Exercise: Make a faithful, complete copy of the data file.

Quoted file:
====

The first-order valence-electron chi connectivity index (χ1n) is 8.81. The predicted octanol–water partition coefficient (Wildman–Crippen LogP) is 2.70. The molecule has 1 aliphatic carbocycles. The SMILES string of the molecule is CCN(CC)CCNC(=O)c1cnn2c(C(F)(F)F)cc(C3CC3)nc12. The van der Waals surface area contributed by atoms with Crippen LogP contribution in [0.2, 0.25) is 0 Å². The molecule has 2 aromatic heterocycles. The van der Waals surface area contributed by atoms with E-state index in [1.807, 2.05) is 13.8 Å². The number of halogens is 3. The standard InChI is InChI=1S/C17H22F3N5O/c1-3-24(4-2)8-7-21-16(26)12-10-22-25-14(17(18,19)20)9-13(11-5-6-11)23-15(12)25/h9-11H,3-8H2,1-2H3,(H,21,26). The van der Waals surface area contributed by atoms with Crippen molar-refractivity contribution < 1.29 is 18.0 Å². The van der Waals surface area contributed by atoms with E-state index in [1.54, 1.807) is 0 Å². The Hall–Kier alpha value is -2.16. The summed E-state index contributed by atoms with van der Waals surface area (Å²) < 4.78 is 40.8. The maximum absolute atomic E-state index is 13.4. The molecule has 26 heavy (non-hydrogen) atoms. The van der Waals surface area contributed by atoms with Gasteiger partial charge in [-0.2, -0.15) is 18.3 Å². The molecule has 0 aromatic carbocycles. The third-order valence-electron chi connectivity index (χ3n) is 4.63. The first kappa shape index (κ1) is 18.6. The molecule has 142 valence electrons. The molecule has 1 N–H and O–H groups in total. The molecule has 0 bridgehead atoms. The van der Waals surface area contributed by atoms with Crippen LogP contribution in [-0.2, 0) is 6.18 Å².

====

The first-order valence-electron chi connectivity index (χ1n) is 8.81. The predicted octanol–water partition coefficient (Wildman–Crippen LogP) is 2.70. The molecule has 1 aliphatic carbocycles. The SMILES string of the molecule is CCN(CC)CCNC(=O)c1cnn2c(C(F)(F)F)cc(C3CC3)nc12. The van der Waals surface area contributed by atoms with Crippen LogP contribution in [0.2, 0.25) is 0 Å². The molecule has 2 aromatic heterocycles. The van der Waals surface area contributed by atoms with E-state index in [1.807, 2.05) is 13.8 Å². The number of halogens is 3. The standard InChI is InChI=1S/C17H22F3N5O/c1-3-24(4-2)8-7-21-16(26)12-10-22-25-14(17(18,19)20)9-13(11-5-6-11)23-15(12)25/h9-11H,3-8H2,1-2H3,(H,21,26). The van der Waals surface area contributed by atoms with Crippen molar-refractivity contribution < 1.29 is 18.0 Å². The van der Waals surface area contributed by atoms with E-state index in [1.54, 1.807) is 0 Å². The Hall–Kier alpha value is -2.16. The summed E-state index contributed by atoms with van der Waals surface area (Å²) < 4.78 is 40.8. The maximum absolute atomic E-state index is 13.4. The molecule has 26 heavy (non-hydrogen) atoms. The van der Waals surface area contributed by atoms with Gasteiger partial charge in [-0.2, -0.15) is 18.3 Å². The molecule has 0 aromatic carbocycles. The third-order valence-electron chi connectivity index (χ3n) is 4.63. The first kappa shape index (κ1) is 18.6. The molecule has 142 valence electrons. The molecule has 1 N–H and O–H groups in total. The molecule has 0 bridgehead atoms. The van der Waals surface area contributed by atoms with Crippen LogP contribution in [-0.2, 0) is 6.18 Å².